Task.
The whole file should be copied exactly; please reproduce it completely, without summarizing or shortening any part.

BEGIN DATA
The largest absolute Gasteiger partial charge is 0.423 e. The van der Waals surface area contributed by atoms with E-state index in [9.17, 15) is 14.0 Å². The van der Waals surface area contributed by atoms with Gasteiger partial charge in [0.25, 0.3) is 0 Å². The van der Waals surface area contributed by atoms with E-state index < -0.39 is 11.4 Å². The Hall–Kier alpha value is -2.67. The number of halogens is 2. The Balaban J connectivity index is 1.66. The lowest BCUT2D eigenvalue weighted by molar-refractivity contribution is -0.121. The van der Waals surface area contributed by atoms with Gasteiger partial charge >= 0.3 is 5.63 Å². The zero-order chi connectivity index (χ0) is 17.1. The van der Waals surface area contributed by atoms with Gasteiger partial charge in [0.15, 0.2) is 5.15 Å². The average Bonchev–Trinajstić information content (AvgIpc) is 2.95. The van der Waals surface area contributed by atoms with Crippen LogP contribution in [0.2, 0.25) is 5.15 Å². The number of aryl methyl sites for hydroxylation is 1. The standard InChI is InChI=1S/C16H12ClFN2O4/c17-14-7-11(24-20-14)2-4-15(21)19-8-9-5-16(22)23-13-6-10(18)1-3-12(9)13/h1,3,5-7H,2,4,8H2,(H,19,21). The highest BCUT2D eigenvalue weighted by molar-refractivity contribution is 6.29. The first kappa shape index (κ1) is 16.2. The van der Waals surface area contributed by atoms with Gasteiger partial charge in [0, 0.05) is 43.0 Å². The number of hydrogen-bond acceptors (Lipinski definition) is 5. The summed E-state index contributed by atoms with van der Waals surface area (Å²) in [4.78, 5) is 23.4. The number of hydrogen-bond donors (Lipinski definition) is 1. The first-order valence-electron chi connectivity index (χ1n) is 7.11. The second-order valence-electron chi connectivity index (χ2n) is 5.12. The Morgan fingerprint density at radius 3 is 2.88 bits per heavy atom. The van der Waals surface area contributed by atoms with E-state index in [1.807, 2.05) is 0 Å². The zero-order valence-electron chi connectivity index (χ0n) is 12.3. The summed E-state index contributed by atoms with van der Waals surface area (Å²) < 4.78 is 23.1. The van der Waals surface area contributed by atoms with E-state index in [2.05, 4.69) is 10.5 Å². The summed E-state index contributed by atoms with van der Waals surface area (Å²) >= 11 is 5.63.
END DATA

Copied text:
The largest absolute Gasteiger partial charge is 0.423 e. The van der Waals surface area contributed by atoms with E-state index in [9.17, 15) is 14.0 Å². The van der Waals surface area contributed by atoms with Gasteiger partial charge in [0.25, 0.3) is 0 Å². The van der Waals surface area contributed by atoms with E-state index < -0.39 is 11.4 Å². The Hall–Kier alpha value is -2.67. The number of halogens is 2. The Balaban J connectivity index is 1.66. The lowest BCUT2D eigenvalue weighted by molar-refractivity contribution is -0.121. The van der Waals surface area contributed by atoms with Gasteiger partial charge >= 0.3 is 5.63 Å². The zero-order chi connectivity index (χ0) is 17.1. The van der Waals surface area contributed by atoms with Gasteiger partial charge in [0.15, 0.2) is 5.15 Å². The average Bonchev–Trinajstić information content (AvgIpc) is 2.95. The van der Waals surface area contributed by atoms with Crippen LogP contribution in [0.2, 0.25) is 5.15 Å². The number of aryl methyl sites for hydroxylation is 1. The standard InChI is InChI=1S/C16H12ClFN2O4/c17-14-7-11(24-20-14)2-4-15(21)19-8-9-5-16(22)23-13-6-10(18)1-3-12(9)13/h1,3,5-7H,2,4,8H2,(H,19,21). The highest BCUT2D eigenvalue weighted by molar-refractivity contribution is 6.29. The first kappa shape index (κ1) is 16.2. The van der Waals surface area contributed by atoms with Gasteiger partial charge in [0, 0.05) is 43.0 Å². The number of hydrogen-bond acceptors (Lipinski definition) is 5. The summed E-state index contributed by atoms with van der Waals surface area (Å²) in [4.78, 5) is 23.4. The number of hydrogen-bond donors (Lipinski definition) is 1. The first-order valence-electron chi connectivity index (χ1n) is 7.11. The second-order valence-electron chi connectivity index (χ2n) is 5.12. The Morgan fingerprint density at radius 3 is 2.88 bits per heavy atom. The van der Waals surface area contributed by atoms with E-state index in [1.807, 2.05) is 0 Å². The zero-order valence-electron chi connectivity index (χ0n) is 12.3. The summed E-state index contributed by atoms with van der Waals surface area (Å²) < 4.78 is 23.1. The van der Waals surface area contributed by atoms with E-state index in [2.05, 4.69) is 10.5 Å². The summed E-state index contributed by atoms with van der Waals surface area (Å²) >= 11 is 5.63.